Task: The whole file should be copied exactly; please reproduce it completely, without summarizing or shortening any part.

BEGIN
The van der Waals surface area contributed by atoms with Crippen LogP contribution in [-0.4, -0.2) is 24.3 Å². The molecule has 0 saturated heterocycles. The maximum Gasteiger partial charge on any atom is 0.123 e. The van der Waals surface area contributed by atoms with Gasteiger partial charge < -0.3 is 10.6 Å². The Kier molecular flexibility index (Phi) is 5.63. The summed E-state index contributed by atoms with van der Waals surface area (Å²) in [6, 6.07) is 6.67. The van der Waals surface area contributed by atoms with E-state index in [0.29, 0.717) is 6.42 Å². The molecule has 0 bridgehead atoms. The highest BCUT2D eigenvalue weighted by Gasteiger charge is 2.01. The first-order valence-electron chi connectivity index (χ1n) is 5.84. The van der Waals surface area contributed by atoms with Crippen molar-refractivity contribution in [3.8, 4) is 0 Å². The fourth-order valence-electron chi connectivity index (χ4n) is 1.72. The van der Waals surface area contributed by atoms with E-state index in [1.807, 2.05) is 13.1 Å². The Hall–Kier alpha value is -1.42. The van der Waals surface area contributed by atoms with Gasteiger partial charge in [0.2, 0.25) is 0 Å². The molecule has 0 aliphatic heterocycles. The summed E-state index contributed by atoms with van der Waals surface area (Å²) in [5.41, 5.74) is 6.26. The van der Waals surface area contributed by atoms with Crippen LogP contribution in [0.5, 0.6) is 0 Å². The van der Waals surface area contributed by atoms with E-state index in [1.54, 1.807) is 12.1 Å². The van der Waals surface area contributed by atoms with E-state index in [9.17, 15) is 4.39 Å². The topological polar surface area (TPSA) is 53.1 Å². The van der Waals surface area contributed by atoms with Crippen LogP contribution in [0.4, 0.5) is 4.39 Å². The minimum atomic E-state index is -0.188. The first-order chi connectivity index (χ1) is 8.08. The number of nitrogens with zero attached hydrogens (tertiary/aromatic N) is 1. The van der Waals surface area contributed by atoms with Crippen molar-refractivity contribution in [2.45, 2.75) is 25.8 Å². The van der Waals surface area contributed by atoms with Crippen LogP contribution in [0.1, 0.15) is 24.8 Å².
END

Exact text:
The van der Waals surface area contributed by atoms with Crippen LogP contribution in [-0.4, -0.2) is 24.3 Å². The molecule has 0 saturated heterocycles. The maximum Gasteiger partial charge on any atom is 0.123 e. The van der Waals surface area contributed by atoms with Gasteiger partial charge < -0.3 is 10.6 Å². The Kier molecular flexibility index (Phi) is 5.63. The summed E-state index contributed by atoms with van der Waals surface area (Å²) in [6, 6.07) is 6.67. The van der Waals surface area contributed by atoms with E-state index in [0.29, 0.717) is 6.42 Å². The molecule has 0 bridgehead atoms. The highest BCUT2D eigenvalue weighted by Gasteiger charge is 2.01. The first-order valence-electron chi connectivity index (χ1n) is 5.84. The van der Waals surface area contributed by atoms with Crippen molar-refractivity contribution in [3.8, 4) is 0 Å². The fourth-order valence-electron chi connectivity index (χ4n) is 1.72. The van der Waals surface area contributed by atoms with E-state index in [1.807, 2.05) is 13.1 Å². The Hall–Kier alpha value is -1.42. The van der Waals surface area contributed by atoms with Gasteiger partial charge in [0.2, 0.25) is 0 Å². The molecule has 0 aliphatic heterocycles. The summed E-state index contributed by atoms with van der Waals surface area (Å²) in [5.41, 5.74) is 6.26. The van der Waals surface area contributed by atoms with Crippen LogP contribution in [0.5, 0.6) is 0 Å². The van der Waals surface area contributed by atoms with E-state index in [1.54, 1.807) is 12.1 Å². The van der Waals surface area contributed by atoms with E-state index in [9.17, 15) is 4.39 Å². The topological polar surface area (TPSA) is 53.1 Å². The van der Waals surface area contributed by atoms with Crippen LogP contribution in [0.4, 0.5) is 4.39 Å². The minimum atomic E-state index is -0.188. The first-order chi connectivity index (χ1) is 8.08. The number of nitrogens with zero attached hydrogens (tertiary/aromatic N) is 1. The van der Waals surface area contributed by atoms with Crippen molar-refractivity contribution in [2.45, 2.75) is 25.8 Å². The van der Waals surface area contributed by atoms with Crippen LogP contribution in [0.1, 0.15) is 24.8 Å².